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Sexual conflict and sexually antagonistic coevolution in an annual plant.

Madjidian, Josefin LU and Lankinen, Åsa LU (2009) In PLoS ONE 4(5).
Abstract
BACKGROUND: Sexual conflict theory predicts sexually antagonistic coevolution of reproductive traits driven by conflicting evolutionary interests of two reproducing individuals. Most studies of the evolutionary consequences of sexual conflicts have, however, to date collectively investigated only a few species. In this study we used the annual herb Collinsia heterophylla to experimentally test the existence and evolutionary consequences of a potential sexual conflict over onset of stigma receptivity. METHODOLOGY/PRINCIPAL FINDINGS: We conducted crosses within and between four greenhouse-grown populations originating from two regions. Our experimental setup allowed us to investigate male-female interactions at three levels of geographic... (More)
BACKGROUND: Sexual conflict theory predicts sexually antagonistic coevolution of reproductive traits driven by conflicting evolutionary interests of two reproducing individuals. Most studies of the evolutionary consequences of sexual conflicts have, however, to date collectively investigated only a few species. In this study we used the annual herb Collinsia heterophylla to experimentally test the existence and evolutionary consequences of a potential sexual conflict over onset of stigma receptivity. METHODOLOGY/PRINCIPAL FINDINGS: We conducted crosses within and between four greenhouse-grown populations originating from two regions. Our experimental setup allowed us to investigate male-female interactions at three levels of geographic distances between interacting individuals. Both recipient and pollen donor identity affected onset of stigma receptivity within populations, confirming previous results that some pollen donors can induce stigma receptivity. We also found that donors were generally better at inducing stigma receptivity following pollen deposition on stigmas of recipients from another population than their own, especially within a region. On the other hand, we found that donors did worse at inducing stigma receptivity in crosses between regions. Interestingly, recipient costs in terms of lowered seed number after early fertilisation followed the same pattern: the cost was apparent only if the pollen donor belonged to the same region as the recipient. CONCLUSION/SIGNIFICANCE: Our results indicate that recipients are released from the cost of interacting with local pollen donors when crossed with donors from a more distant location, a pattern consistent with a history of sexually antagonistic coevolution within populations. Accordingly, sexual conflicts may have important evolutionary consequences also in plants. (Less)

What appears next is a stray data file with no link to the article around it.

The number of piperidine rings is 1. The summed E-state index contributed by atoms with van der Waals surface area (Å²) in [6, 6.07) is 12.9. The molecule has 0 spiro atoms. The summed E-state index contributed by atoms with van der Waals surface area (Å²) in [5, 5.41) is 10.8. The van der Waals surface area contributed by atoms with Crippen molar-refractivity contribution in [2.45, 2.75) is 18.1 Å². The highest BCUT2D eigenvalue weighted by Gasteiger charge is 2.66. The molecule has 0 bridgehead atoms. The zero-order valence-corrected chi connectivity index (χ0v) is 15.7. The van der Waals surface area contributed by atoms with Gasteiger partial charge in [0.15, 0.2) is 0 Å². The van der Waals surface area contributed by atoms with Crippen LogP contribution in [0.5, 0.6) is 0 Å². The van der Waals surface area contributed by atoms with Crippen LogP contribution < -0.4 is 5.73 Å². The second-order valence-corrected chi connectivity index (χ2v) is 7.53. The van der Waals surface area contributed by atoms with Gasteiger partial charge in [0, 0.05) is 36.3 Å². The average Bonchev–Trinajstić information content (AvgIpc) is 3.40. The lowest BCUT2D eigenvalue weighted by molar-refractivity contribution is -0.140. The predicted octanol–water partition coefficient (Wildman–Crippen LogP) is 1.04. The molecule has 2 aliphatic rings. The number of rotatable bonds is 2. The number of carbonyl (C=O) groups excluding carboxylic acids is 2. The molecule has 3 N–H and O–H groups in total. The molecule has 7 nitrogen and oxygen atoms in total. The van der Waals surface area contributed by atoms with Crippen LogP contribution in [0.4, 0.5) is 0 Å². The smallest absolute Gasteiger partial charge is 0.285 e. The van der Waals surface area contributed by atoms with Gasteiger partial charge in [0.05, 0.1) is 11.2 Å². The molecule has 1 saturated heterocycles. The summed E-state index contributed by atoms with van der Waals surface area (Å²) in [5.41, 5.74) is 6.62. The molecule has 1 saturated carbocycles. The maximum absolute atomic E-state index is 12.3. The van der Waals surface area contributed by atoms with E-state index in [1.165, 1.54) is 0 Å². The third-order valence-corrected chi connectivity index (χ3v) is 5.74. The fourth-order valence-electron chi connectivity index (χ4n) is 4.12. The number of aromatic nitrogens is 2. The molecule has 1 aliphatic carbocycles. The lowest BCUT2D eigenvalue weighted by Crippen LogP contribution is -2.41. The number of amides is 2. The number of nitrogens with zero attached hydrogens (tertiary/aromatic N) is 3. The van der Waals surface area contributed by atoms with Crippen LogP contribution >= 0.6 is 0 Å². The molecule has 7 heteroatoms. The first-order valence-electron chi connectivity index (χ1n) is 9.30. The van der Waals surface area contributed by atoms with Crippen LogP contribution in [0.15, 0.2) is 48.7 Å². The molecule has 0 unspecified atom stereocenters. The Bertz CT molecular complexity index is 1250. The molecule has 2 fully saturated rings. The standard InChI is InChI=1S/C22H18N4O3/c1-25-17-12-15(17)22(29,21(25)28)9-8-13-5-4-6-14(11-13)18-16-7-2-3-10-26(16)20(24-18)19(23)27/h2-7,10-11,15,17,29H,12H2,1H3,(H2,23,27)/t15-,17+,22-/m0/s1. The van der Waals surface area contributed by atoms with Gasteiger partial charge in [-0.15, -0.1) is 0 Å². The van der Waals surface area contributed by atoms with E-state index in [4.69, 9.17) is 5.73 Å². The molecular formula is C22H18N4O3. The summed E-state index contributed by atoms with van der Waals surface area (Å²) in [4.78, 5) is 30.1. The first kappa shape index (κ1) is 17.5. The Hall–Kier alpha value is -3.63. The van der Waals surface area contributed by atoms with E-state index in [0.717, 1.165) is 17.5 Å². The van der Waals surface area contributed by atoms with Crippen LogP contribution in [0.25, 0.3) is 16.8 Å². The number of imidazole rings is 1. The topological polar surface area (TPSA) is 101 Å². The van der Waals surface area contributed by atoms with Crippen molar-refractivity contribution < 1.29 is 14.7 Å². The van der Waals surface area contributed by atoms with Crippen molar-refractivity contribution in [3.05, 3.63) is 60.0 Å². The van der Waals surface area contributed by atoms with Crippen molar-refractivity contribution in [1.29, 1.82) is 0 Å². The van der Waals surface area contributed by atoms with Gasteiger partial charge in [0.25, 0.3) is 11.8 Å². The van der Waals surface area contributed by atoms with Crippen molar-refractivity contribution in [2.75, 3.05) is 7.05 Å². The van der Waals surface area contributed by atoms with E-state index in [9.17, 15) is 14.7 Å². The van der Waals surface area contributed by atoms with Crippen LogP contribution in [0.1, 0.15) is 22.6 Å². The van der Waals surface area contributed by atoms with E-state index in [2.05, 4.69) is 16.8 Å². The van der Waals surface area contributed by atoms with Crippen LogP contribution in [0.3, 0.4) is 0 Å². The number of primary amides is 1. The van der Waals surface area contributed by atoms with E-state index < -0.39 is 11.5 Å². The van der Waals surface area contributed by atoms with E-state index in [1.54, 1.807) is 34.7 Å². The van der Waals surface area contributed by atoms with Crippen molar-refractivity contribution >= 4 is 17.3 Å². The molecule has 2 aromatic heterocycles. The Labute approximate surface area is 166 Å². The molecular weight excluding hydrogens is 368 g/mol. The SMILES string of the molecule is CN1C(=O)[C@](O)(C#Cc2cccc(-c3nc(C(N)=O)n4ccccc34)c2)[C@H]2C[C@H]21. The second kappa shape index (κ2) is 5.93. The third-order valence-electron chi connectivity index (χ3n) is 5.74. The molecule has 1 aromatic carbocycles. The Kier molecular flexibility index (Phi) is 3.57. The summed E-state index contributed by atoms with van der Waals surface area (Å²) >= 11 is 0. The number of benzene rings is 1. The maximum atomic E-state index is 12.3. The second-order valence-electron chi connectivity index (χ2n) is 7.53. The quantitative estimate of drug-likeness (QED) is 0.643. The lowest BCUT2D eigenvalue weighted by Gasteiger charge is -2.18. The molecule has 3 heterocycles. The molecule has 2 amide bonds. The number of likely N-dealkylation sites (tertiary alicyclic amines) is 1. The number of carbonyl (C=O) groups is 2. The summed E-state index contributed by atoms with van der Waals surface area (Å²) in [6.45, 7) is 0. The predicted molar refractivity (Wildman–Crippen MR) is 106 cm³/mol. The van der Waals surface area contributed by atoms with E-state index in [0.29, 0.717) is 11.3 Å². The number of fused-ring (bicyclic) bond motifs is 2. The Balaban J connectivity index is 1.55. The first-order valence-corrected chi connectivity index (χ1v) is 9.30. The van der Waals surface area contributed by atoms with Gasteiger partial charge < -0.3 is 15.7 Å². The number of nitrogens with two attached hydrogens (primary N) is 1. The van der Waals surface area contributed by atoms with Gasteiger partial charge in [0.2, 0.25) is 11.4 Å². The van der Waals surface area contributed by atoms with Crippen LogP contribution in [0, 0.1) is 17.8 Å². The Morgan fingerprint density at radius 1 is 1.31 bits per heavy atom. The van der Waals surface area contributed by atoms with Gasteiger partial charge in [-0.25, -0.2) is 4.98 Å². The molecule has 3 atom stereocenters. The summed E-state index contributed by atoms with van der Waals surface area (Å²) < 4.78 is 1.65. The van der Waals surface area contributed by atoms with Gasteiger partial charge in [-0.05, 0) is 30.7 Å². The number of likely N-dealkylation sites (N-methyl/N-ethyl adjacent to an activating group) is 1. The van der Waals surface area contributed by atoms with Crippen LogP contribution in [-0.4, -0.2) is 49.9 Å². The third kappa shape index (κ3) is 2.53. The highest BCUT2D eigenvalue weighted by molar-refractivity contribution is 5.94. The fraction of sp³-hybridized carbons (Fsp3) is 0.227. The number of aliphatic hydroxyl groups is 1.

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author
organization
publishing date
type
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publication status
published
subject
in
PLoS ONE
volume
4
issue
5
publisher
Public Library of Science
external identifiers
  • wos:000265837000011
  • scopus:65549094554
ISSN
1932-6203
DOI
10.1371/journal.pone.0005477
language
English
LU publication?
yes
id
a4a8dc53-bd0b-4765-bc62-a925758dc609 (old id 1412594)
date added to LUP
2009-06-11 12:21:19
date last changed
2017-10-22 04:28:20
@article{a4a8dc53-bd0b-4765-bc62-a925758dc609,
  abstract     = {BACKGROUND: Sexual conflict theory predicts sexually antagonistic coevolution of reproductive traits driven by conflicting evolutionary interests of two reproducing individuals. Most studies of the evolutionary consequences of sexual conflicts have, however, to date collectively investigated only a few species. In this study we used the annual herb Collinsia heterophylla to experimentally test the existence and evolutionary consequences of a potential sexual conflict over onset of stigma receptivity. METHODOLOGY/PRINCIPAL FINDINGS: We conducted crosses within and between four greenhouse-grown populations originating from two regions. Our experimental setup allowed us to investigate male-female interactions at three levels of geographic distances between interacting individuals. Both recipient and pollen donor identity affected onset of stigma receptivity within populations, confirming previous results that some pollen donors can induce stigma receptivity. We also found that donors were generally better at inducing stigma receptivity following pollen deposition on stigmas of recipients from another population than their own, especially within a region. On the other hand, we found that donors did worse at inducing stigma receptivity in crosses between regions. Interestingly, recipient costs in terms of lowered seed number after early fertilisation followed the same pattern: the cost was apparent only if the pollen donor belonged to the same region as the recipient. CONCLUSION/SIGNIFICANCE: Our results indicate that recipients are released from the cost of interacting with local pollen donors when crossed with donors from a more distant location, a pattern consistent with a history of sexually antagonistic coevolution within populations. Accordingly, sexual conflicts may have important evolutionary consequences also in plants.},
  articleno    = {e5477},
  author       = {Madjidian, Josefin and Lankinen, Åsa},
  issn         = {1932-6203},
  language     = {eng},
  number       = {5},
  publisher    = {Public Library of Science},
  series       = {PLoS ONE},
  title        = {Sexual conflict and sexually antagonistic coevolution in an annual plant.},
  url          = {http://dx.doi.org/10.1371/journal.pone.0005477},
  volume       = {4},
  year         = {2009},
}